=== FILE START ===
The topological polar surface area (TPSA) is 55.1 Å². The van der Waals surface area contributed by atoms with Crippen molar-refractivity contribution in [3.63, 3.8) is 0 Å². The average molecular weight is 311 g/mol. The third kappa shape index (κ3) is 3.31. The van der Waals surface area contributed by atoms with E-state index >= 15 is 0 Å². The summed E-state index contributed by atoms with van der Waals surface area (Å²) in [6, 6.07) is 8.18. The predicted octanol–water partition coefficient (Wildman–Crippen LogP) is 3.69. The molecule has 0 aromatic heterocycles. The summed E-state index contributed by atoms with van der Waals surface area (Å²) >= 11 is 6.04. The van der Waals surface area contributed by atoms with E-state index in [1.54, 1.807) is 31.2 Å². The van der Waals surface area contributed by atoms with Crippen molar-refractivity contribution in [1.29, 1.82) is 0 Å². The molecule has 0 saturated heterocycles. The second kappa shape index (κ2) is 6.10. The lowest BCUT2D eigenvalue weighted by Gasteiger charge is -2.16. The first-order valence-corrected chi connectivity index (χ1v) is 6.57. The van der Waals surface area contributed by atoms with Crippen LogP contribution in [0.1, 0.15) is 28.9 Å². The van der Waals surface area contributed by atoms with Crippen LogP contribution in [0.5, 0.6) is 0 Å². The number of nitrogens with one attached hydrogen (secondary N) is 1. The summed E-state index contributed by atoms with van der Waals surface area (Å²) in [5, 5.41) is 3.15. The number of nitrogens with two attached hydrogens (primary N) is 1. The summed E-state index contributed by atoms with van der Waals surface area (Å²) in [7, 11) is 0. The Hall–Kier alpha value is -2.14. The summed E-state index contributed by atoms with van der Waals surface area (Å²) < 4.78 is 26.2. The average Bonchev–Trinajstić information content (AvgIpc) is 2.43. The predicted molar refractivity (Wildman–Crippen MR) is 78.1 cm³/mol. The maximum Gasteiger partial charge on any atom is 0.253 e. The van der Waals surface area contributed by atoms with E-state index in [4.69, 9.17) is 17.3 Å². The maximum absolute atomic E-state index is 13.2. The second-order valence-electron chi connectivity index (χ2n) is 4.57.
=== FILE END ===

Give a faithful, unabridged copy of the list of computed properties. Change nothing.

The topological polar surface area (TPSA) is 55.1 Å². The van der Waals surface area contributed by atoms with Crippen molar-refractivity contribution in [3.63, 3.8) is 0 Å². The average molecular weight is 311 g/mol. The third kappa shape index (κ3) is 3.31. The van der Waals surface area contributed by atoms with E-state index >= 15 is 0 Å². The summed E-state index contributed by atoms with van der Waals surface area (Å²) in [6, 6.07) is 8.18. The predicted octanol–water partition coefficient (Wildman–Crippen LogP) is 3.69. The molecule has 0 aromatic heterocycles. The summed E-state index contributed by atoms with van der Waals surface area (Å²) >= 11 is 6.04. The van der Waals surface area contributed by atoms with E-state index in [1.54, 1.807) is 31.2 Å². The van der Waals surface area contributed by atoms with Crippen molar-refractivity contribution in [1.29, 1.82) is 0 Å². The molecule has 0 saturated heterocycles. The second kappa shape index (κ2) is 6.10. The lowest BCUT2D eigenvalue weighted by Gasteiger charge is -2.16. The first-order valence-corrected chi connectivity index (χ1v) is 6.57. The van der Waals surface area contributed by atoms with Crippen LogP contribution in [0.1, 0.15) is 28.9 Å². The van der Waals surface area contributed by atoms with Crippen LogP contribution in [0.5, 0.6) is 0 Å². The number of nitrogens with one attached hydrogen (secondary N) is 1. The summed E-state index contributed by atoms with van der Waals surface area (Å²) in [5, 5.41) is 3.15. The number of nitrogens with two attached hydrogens (primary N) is 1. The summed E-state index contributed by atoms with van der Waals surface area (Å²) in [7, 11) is 0. The Hall–Kier alpha value is -2.14. The summed E-state index contributed by atoms with van der Waals surface area (Å²) < 4.78 is 26.2. The average Bonchev–Trinajstić information content (AvgIpc) is 2.43. The predicted molar refractivity (Wildman–Crippen MR) is 78.1 cm³/mol. The maximum Gasteiger partial charge on any atom is 0.253 e. The van der Waals surface area contributed by atoms with E-state index in [4.69, 9.17) is 17.3 Å². The maximum absolute atomic E-state index is 13.2. The second-order valence-electron chi connectivity index (χ2n) is 4.57.